The other day, I worked on a document for about an hour and then attended to other things. The next day, I found that my computer has frozen up and after many attempts to save the document, I had to reboot the computer.
As I waited for it to come up, I thought of TE Lawrence whose 1000 page manuscript of his Seven Pillars of Wisdom was lost at the Reading train station in London in 1922. He spend the next 3 months rewriting it.
I told myself that when I brought up the file, that I would be at peace regardless of whether my work was there or not. It was not and I felt relaxed and ready to make the effort again.
You can not change the past, even a second ago. So why react to it? The second after an event, you only have control of how you respond. You don’t have control of the event. And in some essential way, it actually becomes perfect. The universe “just is”.
So what do we want:
- The weather to be different. We can’t change it. No use complaining.
- Other drivers to drive better. They don’t know you. Why should you let them control your mood?
- We lose something or someone and want it to be otherwise
- We want others to behave a certain way.
- We want the world to be different.
Spiritual teachers have taught for centuries the idea of not being attached to the external world. I find it very inspiring to see videos of enlightened teachers such as Ram Dass and the Dalai Lama. They are happy all of the time, regardless of external events.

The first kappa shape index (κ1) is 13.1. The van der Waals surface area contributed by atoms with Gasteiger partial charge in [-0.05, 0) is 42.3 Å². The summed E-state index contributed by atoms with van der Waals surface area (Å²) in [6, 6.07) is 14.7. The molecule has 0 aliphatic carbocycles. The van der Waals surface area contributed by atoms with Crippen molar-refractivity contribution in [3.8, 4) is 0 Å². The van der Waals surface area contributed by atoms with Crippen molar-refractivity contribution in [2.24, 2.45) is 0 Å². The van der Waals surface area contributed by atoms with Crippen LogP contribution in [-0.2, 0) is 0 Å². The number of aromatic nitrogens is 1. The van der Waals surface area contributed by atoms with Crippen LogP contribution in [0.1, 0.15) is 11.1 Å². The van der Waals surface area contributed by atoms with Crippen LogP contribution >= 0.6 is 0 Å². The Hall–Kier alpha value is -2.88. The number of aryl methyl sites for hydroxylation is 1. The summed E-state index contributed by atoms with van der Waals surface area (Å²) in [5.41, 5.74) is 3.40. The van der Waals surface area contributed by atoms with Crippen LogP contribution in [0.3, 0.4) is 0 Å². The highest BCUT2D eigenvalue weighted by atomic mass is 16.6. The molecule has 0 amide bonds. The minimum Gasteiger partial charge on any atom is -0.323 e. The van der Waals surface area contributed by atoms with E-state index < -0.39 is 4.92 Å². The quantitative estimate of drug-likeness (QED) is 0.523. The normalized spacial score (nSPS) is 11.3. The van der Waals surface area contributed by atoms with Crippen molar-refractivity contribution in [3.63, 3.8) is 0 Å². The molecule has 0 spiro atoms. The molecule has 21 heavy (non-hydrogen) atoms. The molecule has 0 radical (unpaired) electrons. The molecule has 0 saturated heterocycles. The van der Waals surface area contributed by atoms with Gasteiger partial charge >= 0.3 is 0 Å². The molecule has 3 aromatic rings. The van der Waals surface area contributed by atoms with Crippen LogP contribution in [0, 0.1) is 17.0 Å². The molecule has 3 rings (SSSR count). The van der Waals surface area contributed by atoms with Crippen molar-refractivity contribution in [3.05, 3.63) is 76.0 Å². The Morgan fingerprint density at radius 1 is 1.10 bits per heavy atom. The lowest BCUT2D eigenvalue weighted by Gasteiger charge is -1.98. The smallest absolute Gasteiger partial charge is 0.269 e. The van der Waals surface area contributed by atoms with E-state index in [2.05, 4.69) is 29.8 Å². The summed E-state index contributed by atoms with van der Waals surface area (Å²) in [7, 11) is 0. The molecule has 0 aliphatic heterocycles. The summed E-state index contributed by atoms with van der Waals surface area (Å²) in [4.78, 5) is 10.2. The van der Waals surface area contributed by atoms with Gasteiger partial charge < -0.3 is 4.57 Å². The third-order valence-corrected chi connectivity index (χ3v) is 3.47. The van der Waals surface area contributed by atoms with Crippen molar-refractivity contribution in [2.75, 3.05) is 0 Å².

Many say that a regular spiritual practice of meditation will make one less reactive. This is what I have experienced when I meditate regularly.
We can decide to respond to events that trigger a reaction, by just catching ourselves and letting go, knowing that we have no control of what just happened because it already happened. This is not easy when someone is truly annoying you. It is an ongoing practice, forgiving ourselves for reacting and pledging to do the best we can next time.
This does not mean that you don’t govern your life, set boundaries, make requests and take action. It just means that at some level you can be at peace with whatever happens.
To learn more about Triggers, see my talk at the Saturday Morning Men’s Cafe.
How reactive are you?
Do let others hijack your mood?
2 thoughts on “RESPOND DON’T REACT”
A lovely reminder to be peaceful observer of what is!! And there is the added advantage on your body and nurveous system!! It helped me to realize that it was me – not others – who was being attached. And to realize that no one got up this morning with the intent of rouining my day.
Excellent, Bruce! And what I needed this morning!